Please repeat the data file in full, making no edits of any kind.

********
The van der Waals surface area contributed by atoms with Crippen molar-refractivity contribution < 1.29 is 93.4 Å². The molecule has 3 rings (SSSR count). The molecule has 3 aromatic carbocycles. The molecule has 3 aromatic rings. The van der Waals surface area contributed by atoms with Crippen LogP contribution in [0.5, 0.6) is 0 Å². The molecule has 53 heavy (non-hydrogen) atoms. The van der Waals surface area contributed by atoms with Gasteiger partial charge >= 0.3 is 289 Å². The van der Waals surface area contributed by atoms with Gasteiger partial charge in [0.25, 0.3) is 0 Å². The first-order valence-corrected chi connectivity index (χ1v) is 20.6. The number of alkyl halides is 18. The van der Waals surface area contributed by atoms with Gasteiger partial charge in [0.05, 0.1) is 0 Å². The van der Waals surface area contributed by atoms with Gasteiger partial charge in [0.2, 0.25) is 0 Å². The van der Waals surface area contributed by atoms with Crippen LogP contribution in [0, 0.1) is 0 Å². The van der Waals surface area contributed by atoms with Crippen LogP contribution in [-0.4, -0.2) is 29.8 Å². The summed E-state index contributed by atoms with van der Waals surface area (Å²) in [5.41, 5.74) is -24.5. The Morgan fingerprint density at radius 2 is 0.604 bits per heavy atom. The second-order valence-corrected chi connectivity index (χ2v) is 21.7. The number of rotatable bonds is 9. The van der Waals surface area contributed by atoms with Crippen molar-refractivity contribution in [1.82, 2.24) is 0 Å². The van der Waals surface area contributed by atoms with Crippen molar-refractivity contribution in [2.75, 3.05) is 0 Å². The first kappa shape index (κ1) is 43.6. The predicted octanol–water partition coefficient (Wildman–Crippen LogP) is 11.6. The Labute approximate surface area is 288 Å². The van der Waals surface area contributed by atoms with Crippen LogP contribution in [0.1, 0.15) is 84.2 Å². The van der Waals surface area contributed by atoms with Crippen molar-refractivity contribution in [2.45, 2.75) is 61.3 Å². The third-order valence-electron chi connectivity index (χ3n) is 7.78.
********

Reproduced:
The van der Waals surface area contributed by atoms with Crippen molar-refractivity contribution < 1.29 is 93.4 Å². The molecule has 3 rings (SSSR count). The molecule has 3 aromatic carbocycles. The molecule has 3 aromatic rings. The van der Waals surface area contributed by atoms with Crippen LogP contribution in [0.5, 0.6) is 0 Å². The molecule has 53 heavy (non-hydrogen) atoms. The van der Waals surface area contributed by atoms with Gasteiger partial charge >= 0.3 is 289 Å². The van der Waals surface area contributed by atoms with Gasteiger partial charge in [0.25, 0.3) is 0 Å². The first-order valence-corrected chi connectivity index (χ1v) is 20.6. The number of alkyl halides is 18. The van der Waals surface area contributed by atoms with Gasteiger partial charge in [0.05, 0.1) is 0 Å². The van der Waals surface area contributed by atoms with Gasteiger partial charge in [0.2, 0.25) is 0 Å². The van der Waals surface area contributed by atoms with Crippen LogP contribution in [0, 0.1) is 0 Å². The van der Waals surface area contributed by atoms with Crippen LogP contribution in [-0.4, -0.2) is 29.8 Å². The summed E-state index contributed by atoms with van der Waals surface area (Å²) in [5.41, 5.74) is -24.5. The Morgan fingerprint density at radius 2 is 0.604 bits per heavy atom. The second-order valence-corrected chi connectivity index (χ2v) is 21.7. The number of rotatable bonds is 9. The van der Waals surface area contributed by atoms with Crippen molar-refractivity contribution in [1.82, 2.24) is 0 Å². The van der Waals surface area contributed by atoms with Crippen molar-refractivity contribution in [2.75, 3.05) is 0 Å². The first kappa shape index (κ1) is 43.6. The predicted octanol–water partition coefficient (Wildman–Crippen LogP) is 11.6. The Labute approximate surface area is 288 Å². The van der Waals surface area contributed by atoms with Crippen LogP contribution in [0.1, 0.15) is 84.2 Å². The van der Waals surface area contributed by atoms with Crippen molar-refractivity contribution in [2.45, 2.75) is 61.3 Å². The third-order valence-electron chi connectivity index (χ3n) is 7.78.